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Doctor, Doctor!

11 Feb

When I was about 6 years of age (that is to say, just before the “Swinging Sixties” began) it was discovered that it wasn’t only the crappy school dinners at Luther Road Primary School (now known as “Hillside”) that were causing me to throw up in bed at night on regular occasions!

The “food” concerned was getting wedged in my throat due to my enlarged Tonsils and a visit to the local hospital was scheduled to whip them out.

This was a considerable improvement on a generation earlier – pre-NHS and in similar circumstances my father had HIS Tonsils removed by the family doctor on my Grandmother’s kitchen table! I’m sure that entailed no risk of infection whatsoever! I can only hope it didn’t interfere too much with my Grandfather’s dinner!

The old Anglesey Road Hospital in Ipswich was a massive Victorian (possibly even Georgian) stone-built building extended quite massively over the years. This extension may even have gone underground to some extent as my enduring memory is of being wheeled to the operating theatre down long, semi-circular, white tiled “tunnel” corridors reminiscent of some old parts of the London Underground.

I am, despite my prestigious GCE “O” Level in Biology, still uncertain as to the purpose or function of Tonsils, save that like the Wasp we seem to be better off without them! What does seem to be the case, however, is that they (Tonsils, that is NOT Wasps) are somehow inextricably linked with similar objects called Adenoids which extend into the nasal area and which are normally removed at the same time.

This double removal happened to me and resulted in a long-lasting psychological effect and what was probably my first brush with non-parental authority!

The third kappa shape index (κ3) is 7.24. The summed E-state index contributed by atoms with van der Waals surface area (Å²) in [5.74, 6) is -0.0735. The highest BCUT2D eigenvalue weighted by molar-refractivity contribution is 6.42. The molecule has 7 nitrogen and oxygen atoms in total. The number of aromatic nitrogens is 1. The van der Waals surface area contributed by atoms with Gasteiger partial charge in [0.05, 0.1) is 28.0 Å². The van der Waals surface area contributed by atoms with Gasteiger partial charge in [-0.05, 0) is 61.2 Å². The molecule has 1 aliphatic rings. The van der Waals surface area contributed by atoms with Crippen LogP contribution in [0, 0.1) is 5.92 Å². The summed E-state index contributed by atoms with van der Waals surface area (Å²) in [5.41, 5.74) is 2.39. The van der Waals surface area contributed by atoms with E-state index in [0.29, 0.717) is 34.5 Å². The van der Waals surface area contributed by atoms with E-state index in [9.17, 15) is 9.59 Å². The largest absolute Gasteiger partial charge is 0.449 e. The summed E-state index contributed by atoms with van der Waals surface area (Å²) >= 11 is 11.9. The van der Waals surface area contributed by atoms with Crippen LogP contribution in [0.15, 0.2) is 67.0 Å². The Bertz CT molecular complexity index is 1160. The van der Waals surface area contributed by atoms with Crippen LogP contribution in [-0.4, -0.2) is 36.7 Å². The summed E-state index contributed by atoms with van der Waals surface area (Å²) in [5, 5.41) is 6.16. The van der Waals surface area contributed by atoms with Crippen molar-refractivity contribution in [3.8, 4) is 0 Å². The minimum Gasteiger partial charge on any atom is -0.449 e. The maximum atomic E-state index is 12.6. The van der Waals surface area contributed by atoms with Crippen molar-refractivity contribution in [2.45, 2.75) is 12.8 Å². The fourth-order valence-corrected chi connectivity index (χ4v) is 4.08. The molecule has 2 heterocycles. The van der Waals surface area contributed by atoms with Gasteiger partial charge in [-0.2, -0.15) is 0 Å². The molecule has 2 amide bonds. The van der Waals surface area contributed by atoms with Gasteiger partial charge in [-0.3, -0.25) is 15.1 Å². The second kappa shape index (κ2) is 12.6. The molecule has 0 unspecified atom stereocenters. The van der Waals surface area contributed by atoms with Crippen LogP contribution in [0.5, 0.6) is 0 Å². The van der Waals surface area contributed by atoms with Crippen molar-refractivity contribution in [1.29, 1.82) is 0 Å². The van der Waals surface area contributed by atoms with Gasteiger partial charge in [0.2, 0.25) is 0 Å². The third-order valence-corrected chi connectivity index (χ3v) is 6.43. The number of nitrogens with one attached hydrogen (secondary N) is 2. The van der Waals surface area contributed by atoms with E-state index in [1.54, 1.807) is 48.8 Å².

Before I went into the hospital my parents had dutifully taught me certain social skills, most notably how to avoid the classic small boys’ permanent snot dribble by blowing my nose on a handkerchief.

After my “operation” I fell foul of a rather stern nurse on the children’s ward and, because of the nose element involving those Adenoid things I was told off for blowing my nose as previously taught.  I am aware even now that had she gently explained WHY to me I would have made every effort to keep my hands off the hanky but when I was caught a second time she over-reacted by taking it away from me completely!

My way of revolting against the spiteful cow was a refusal to use a handkerchief at all for some years afterwards to the annoyance of my parents!

Fortunately I had no reason for further involvement with the 1950s/60s hospital system but have over the last 10 years or so (and indeed the last few months) experienced the modern equivalent.

My most powerful and prolonged association came in November 2006 (it was contemplating the 10th anniversary of that event that started me writing this in November 2016) when I collapsed with an allergic reaction.

I don’t believe I have ever told that story here although an abridged version does appear in the 2006 chapter of my fishing memoir) so here it is:

I visited my Doctor on the evening of 6th November 2006 with a “creaky” hip joint and was prescribed anti-inflammatory drugs of the sort that my wife has for serious back aches usually incurred by excessive gardening and which I have used myself in the past.

I took one before going to bed that night at about 11p.m. and woke up 7 hours later with a desperate need to visit the en-suite bathroom. I also noticed that my entire skin felt hot and itchy.

Much of what follows I cannot state as gospel truth as you will see but I don’t think Faith made any of it up.

A few seconds after I went into the bathroom she heard a crash and when I didn’t answer her calls she managed to get the door open, help me to my feet and get me back into bed. As I wasn’t coherent and fearing that I had experienced a stroke of some sort, Faith went downstairs to call an ambulance. While she was doing so I, in my befuddled state, decided once again to go to the bathroom and once again collapsed to the floor, this time passing out completely!

And that was how the Ambulance men found me.

They diagnosed Anaphylactic Shock and started me, in situ, on an Anti-histamine drip to keep me alive while my body tried to shut down completely.

What they failed to realise (and I don’t blame them one bit – saving my life was MUCH more important) was that the central heating had come on at full blast while I was unconscious and I was laying with my left hip wedged up against the feeder pipe for the bathroom radiator!